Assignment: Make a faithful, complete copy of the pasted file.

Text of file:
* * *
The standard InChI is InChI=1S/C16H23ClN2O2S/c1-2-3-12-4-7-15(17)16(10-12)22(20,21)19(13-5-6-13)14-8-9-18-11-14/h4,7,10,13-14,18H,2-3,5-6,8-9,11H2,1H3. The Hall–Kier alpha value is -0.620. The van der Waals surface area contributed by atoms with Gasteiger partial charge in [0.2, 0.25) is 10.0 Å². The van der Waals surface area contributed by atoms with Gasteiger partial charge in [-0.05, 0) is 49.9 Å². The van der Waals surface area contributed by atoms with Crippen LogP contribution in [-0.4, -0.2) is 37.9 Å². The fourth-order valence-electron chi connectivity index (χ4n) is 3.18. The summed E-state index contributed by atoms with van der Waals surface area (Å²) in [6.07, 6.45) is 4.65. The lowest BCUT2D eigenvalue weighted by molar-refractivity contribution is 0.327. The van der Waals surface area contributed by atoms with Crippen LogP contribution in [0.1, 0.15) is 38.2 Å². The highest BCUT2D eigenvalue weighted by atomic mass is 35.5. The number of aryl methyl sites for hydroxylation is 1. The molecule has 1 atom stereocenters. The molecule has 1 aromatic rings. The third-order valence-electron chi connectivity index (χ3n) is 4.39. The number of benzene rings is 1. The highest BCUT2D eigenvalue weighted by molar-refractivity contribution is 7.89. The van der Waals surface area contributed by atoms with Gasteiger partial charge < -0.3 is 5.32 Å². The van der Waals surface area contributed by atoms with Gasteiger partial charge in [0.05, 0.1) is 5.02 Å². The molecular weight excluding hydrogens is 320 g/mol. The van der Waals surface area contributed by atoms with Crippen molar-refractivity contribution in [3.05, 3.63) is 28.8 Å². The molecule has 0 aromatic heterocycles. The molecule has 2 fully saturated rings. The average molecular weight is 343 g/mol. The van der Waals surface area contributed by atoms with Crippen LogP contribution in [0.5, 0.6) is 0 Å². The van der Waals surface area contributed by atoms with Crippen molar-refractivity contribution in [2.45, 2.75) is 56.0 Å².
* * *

The standard InChI is InChI=1S/C16H23ClN2O2S/c1-2-3-12-4-7-15(17)16(10-12)22(20,21)19(13-5-6-13)14-8-9-18-11-14/h4,7,10,13-14,18H,2-3,5-6,8-9,11H2,1H3. The Hall–Kier alpha value is -0.620. The van der Waals surface area contributed by atoms with Gasteiger partial charge in [0.2, 0.25) is 10.0 Å². The van der Waals surface area contributed by atoms with Gasteiger partial charge in [-0.05, 0) is 49.9 Å². The van der Waals surface area contributed by atoms with Crippen LogP contribution in [-0.4, -0.2) is 37.9 Å². The fourth-order valence-electron chi connectivity index (χ4n) is 3.18. The summed E-state index contributed by atoms with van der Waals surface area (Å²) in [6.07, 6.45) is 4.65. The lowest BCUT2D eigenvalue weighted by molar-refractivity contribution is 0.327. The van der Waals surface area contributed by atoms with Crippen LogP contribution in [0.1, 0.15) is 38.2 Å². The highest BCUT2D eigenvalue weighted by atomic mass is 35.5. The number of aryl methyl sites for hydroxylation is 1. The molecule has 1 atom stereocenters. The molecule has 1 aromatic rings. The third-order valence-electron chi connectivity index (χ3n) is 4.39. The number of benzene rings is 1. The highest BCUT2D eigenvalue weighted by molar-refractivity contribution is 7.89. The van der Waals surface area contributed by atoms with Gasteiger partial charge < -0.3 is 5.32 Å². The van der Waals surface area contributed by atoms with Gasteiger partial charge in [0.05, 0.1) is 5.02 Å². The molecular weight excluding hydrogens is 320 g/mol. The van der Waals surface area contributed by atoms with Crippen molar-refractivity contribution in [3.05, 3.63) is 28.8 Å². The molecule has 0 aromatic heterocycles. The molecule has 2 fully saturated rings. The average molecular weight is 343 g/mol. The van der Waals surface area contributed by atoms with Crippen LogP contribution in [0.5, 0.6) is 0 Å². The van der Waals surface area contributed by atoms with Crippen molar-refractivity contribution in [2.45, 2.75) is 56.0 Å².